Primary Health Care Research & Development 10/2012; 13(4):301-7. DOI:10.1017/S1463423612000485
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    ABSTRACT: The relationship between performance and ability is a central concern in the social sciences: Are the most successful much more able than others, and are failures unskilled? Prior research has shown that noise and self-reinforcing dynamics make performance unpredictable and lead to a weak association between ability and performance. Here we show that the same mechanisms that generate unpredictability imply that extreme performances can be relatively uninformative about ability. As a result, the highest performers may not have the highest expected ability and should not be imitated or praised. We show that whether higher performance indicates higher ability depends on whether extreme performance could be achieved by skill or requires luck.
    Proceedings of the National Academy of Sciences 05/2012; 109(24):9331-6. DOI:10.1073/pnas.1116048109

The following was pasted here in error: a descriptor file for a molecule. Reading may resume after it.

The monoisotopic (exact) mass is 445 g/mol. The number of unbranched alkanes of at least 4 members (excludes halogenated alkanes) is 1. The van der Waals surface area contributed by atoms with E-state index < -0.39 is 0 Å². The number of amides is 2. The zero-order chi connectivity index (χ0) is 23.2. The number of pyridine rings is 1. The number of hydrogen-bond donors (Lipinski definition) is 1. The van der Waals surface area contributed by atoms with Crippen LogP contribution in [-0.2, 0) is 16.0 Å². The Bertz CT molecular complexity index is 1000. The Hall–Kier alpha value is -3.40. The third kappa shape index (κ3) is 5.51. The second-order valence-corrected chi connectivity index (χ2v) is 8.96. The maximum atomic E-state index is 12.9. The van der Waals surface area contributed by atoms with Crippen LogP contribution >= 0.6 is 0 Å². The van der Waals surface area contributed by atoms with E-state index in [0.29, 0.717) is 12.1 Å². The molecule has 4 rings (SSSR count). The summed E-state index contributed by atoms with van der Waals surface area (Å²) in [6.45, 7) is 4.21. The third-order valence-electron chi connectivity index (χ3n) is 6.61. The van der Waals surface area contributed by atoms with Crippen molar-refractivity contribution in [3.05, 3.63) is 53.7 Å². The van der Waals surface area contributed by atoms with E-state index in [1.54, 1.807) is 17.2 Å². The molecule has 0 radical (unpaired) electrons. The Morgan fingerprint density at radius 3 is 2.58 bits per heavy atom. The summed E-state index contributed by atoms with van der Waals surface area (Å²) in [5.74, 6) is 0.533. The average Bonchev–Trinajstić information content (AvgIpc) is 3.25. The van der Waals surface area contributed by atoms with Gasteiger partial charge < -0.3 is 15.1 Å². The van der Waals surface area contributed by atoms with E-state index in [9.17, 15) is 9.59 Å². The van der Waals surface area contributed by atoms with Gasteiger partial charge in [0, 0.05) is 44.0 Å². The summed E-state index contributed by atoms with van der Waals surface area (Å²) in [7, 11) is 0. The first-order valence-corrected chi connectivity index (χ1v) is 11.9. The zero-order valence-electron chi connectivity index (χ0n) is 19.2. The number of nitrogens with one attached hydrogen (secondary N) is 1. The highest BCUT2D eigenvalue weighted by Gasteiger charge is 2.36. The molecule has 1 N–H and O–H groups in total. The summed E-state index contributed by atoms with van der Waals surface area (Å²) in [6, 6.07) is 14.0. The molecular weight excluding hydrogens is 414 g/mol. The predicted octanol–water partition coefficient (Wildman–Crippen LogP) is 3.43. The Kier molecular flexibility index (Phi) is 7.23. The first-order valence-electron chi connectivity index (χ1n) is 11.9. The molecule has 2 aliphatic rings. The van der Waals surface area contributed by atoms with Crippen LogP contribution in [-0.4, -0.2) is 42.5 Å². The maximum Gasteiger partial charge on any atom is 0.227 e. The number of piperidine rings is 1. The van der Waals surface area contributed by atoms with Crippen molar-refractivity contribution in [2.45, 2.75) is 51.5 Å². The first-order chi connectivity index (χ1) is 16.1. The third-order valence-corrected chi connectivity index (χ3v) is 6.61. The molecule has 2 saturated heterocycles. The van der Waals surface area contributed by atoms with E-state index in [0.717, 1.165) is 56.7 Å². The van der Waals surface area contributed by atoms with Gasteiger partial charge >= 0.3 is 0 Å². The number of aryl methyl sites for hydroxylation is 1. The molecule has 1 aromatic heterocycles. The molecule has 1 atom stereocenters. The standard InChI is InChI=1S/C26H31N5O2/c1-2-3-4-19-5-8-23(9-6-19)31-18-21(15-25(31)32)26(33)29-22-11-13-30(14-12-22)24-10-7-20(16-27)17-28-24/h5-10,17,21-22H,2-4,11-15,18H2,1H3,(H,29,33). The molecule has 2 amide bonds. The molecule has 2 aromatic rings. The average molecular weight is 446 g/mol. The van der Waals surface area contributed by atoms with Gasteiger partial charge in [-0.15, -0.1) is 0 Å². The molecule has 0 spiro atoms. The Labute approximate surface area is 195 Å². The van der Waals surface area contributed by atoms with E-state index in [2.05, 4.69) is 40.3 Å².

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    ABSTRACT: Short-term load forecasts are needed for the efficient management of power systems. Although weather-based modeling is common, univariate models can be useful when the lead time of interest is less than one day. A class of univariate methods that has performed well with intraday data is exponential smoothing. This paper considers five recently developed exponentially weighted methods that have not previously been used for load forecasting. These methods include several exponential smoothing formulations, as well as methods using discount weighted regression, cubic splines, and singular value decomposition (SVD). In addition, this paper presents a new SVD-based exponential smoothing formulation. Using British and French half-hourly load data, these methods are compared for point forecasting up to one day ahead. Although the new SVD-based approach showed some potential, the best performing method was a previously developed exponential smoothing method. A second empirical study showed the better of the univariate methods outperforming a weather-based method up to about five hours ahead, with a combination of these methods producing the best results overall.